There’s a certain grit to the H Street corridor, within Northeast Washington, that’s comforting and charming. It was once a commercial area for the city’s working class, and many of the buildings were destroyed during the 1968 race riots. Fast-forward a few decades, and it’s where old D.C. meets new. Old bodegas stand next to new coffee shops. Native Washingtonians order pancakes from Tony’s, while transplants enjoy a chocolate croissant from Maketto.
Meet your local
Austin has lived in Washington since 2007. He grew up as an American in Russia, attended boarding school in Germany, has lived in Kazakhstan and China and has traveled to more than 60 countries.
Where I live: Fairlawn, considered the first suburb of the city now formally part of it. It’s a neighborhood where most people were born and raised in the same house they live in now and where porch culture is strong.
Best way to get around the city: Capital Bikeshare, one of the first bike-sharing programs in the United States.
Don’t leave without having: A conversation with a native Washingtonian to hear stories of a city in transition.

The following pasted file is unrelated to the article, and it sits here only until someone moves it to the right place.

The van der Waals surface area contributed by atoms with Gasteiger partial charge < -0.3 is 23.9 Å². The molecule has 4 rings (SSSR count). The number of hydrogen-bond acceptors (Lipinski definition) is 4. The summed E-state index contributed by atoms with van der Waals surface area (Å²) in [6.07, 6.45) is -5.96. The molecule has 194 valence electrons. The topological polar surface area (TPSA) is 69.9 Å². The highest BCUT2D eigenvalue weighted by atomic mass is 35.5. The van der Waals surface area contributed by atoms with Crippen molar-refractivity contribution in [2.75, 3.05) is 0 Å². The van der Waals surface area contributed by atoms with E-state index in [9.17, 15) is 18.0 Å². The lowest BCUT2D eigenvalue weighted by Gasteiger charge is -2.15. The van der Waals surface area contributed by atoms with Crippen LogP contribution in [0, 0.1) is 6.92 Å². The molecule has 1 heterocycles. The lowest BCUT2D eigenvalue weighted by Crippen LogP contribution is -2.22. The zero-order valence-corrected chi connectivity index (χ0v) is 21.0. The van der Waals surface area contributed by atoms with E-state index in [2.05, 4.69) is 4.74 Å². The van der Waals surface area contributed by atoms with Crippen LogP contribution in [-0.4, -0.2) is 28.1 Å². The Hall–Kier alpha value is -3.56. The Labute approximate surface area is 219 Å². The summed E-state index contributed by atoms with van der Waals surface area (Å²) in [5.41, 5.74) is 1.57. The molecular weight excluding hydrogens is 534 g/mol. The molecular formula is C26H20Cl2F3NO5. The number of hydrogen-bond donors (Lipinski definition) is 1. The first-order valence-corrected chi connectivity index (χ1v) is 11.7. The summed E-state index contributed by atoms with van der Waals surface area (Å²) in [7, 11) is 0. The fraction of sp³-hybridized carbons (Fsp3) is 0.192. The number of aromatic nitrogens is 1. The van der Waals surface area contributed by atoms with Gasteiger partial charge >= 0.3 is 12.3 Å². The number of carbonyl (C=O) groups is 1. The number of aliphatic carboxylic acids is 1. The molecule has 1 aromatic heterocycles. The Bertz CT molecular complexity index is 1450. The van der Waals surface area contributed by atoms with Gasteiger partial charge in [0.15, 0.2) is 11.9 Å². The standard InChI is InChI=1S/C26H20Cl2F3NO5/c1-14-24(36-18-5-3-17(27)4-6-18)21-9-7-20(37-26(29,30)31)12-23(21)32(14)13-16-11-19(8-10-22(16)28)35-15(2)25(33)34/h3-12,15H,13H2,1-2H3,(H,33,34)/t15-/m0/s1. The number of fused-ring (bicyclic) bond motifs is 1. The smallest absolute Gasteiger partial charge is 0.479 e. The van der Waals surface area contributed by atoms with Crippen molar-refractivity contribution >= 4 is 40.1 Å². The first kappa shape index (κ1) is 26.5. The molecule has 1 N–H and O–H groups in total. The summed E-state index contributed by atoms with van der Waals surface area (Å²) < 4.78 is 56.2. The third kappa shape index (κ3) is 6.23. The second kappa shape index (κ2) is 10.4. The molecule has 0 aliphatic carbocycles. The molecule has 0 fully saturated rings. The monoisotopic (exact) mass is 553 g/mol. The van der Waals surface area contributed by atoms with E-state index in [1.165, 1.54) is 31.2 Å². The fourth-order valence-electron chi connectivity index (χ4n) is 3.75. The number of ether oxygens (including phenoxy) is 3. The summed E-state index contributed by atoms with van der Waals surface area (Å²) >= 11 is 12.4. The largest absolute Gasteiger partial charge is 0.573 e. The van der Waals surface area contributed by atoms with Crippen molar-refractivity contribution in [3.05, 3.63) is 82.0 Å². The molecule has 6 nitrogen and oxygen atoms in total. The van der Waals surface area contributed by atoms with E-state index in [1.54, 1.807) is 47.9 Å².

But the local favorite is really: Baked & Wired. Don’t get distracted by the TV glam of Georgetown Cupcake.
If I moved, I’d most miss: Congressional Cemetery. It represents all facets of D.C., encompassing history and politics, yoga and wine.
Beneath the Underdog Alley
A small community art gallery with no website, phone number or address. Simply go to the alley off H Street between Seventh and Eighth streets on a weekend and knock on the door with the mosaic of the person with spiky blond hair.
Between Seventh and Eighth streets, off H Street NE
Melina is a Washington Post photographer based in the District and spends her free time climbing, skiing, traveling and exploring. Her work is inspired by memories of her father, a CBS cameraman, and her passionate and loving Italian mother.